Sunday, February 21, 2016

It's all in the detail - the Grand Designs of Jack St John

Architect and Lydiard House expert Michael Gray gave a packed audience a fascinating talk about the Palladian mansion as part of the Behind Closed Doors series of events.

Michael, who designs 'modern' stately homes, explained how architecture tells us a lot about the client who commissioned it, and there was plenty to learn about the St John family.

Lydiard House was remodelled by Jack St John between 1738-1748 using his wife's inheritance. Anne Furnese was at first co-heir to her father's estate, but following her brother's death she inherited the lot. The money, therefore, came in fits and starts, which is pretty much how the building project at Lydiard House progressed. Features were added and embellished as the money became available, not so very different from big building projects undertaken today, explained Michael.

The architecture and decorative features, both inside and out, are full of coded messages, which weren't lost on the 18th century visitor but might not be quite so obvious to the modern one.

Did you know that the front entrance, the west elevation centre piece, evokes the style of a Classical Temple? And if you wondered what the motifs beneath the pediment above the door symbolise, they are all about life and death with the skull of the oxon symbolising virility and fertility.

As Michael explained, this is a feminine house, maybe a nod to the fact that  it was Anne's money that paid for it all, but Jack did put his mark on the masculine library and the room beyond.

Evidence of features from the older house are on show such as the beams in the drawing room, which date from the 17th century and the fireplace in the library, which doesn't fit the chimney breast and may have come from another of the St John family homes.

The expensive, embossed red wallpaper in the drawing room was a later, 19th century addition; the original wall covering was handpainted Chinese wallpaper and a much more delicate design.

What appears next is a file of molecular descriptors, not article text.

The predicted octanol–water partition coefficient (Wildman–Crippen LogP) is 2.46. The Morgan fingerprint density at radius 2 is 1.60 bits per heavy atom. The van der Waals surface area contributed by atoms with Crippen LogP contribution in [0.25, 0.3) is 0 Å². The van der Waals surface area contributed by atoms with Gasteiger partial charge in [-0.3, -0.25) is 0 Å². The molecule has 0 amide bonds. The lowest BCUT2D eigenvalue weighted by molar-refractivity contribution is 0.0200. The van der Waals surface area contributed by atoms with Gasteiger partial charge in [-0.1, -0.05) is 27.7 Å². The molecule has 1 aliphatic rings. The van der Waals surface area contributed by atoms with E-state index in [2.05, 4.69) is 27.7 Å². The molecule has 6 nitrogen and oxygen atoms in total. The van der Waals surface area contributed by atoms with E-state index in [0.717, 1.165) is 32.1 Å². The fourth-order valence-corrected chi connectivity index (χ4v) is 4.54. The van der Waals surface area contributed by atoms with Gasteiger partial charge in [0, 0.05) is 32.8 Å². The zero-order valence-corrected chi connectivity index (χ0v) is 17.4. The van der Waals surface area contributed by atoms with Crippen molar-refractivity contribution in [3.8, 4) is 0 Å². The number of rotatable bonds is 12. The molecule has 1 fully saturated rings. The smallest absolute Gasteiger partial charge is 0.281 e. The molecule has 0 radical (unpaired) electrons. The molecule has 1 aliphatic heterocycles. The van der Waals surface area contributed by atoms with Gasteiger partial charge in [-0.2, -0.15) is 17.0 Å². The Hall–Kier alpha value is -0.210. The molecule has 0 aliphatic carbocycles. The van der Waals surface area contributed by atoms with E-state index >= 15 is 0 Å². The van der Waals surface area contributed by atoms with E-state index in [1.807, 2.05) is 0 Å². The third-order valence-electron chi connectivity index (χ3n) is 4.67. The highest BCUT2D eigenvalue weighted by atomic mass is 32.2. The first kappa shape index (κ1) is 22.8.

And if you wondered what the significance was of a bedroom on the ground floor, this was very much a status thing, evidence that the family was eminent enough to receive the monarch for a sleep over.

If you're a Behind Closed Doors follower there are still two more talks to come. I am repeating my Lydiard Ladies portrait tour on Wednesday, February 24 at 7 pm and on Wednesday March 16 at 7 pm in Uncovering History, Jane Rutherfoord talks about ancient wall paintings and her fascinating conservation work at neighbouring St Mary's Church.

The talks and tours are all free (although donations are welcomed) but you need to book by phoning Charlotte Thwaites on 01793 465277 or emailing cthwaites@swindon.gov.uk

The Behind Closed Doors events are a collaboration between the staff at Lydiard House and the Friends of Lydiard Park.


The western elevation

The St John coat of arms and motto



The 'temple' entrance

The south tower. How many of these windows are false?



Classical bust and plaster work

The library and the over large fireplace

The state bed
Anne Furnese in coronation robes



John (Jack) St John (he of the Grand Designs)


The finished work


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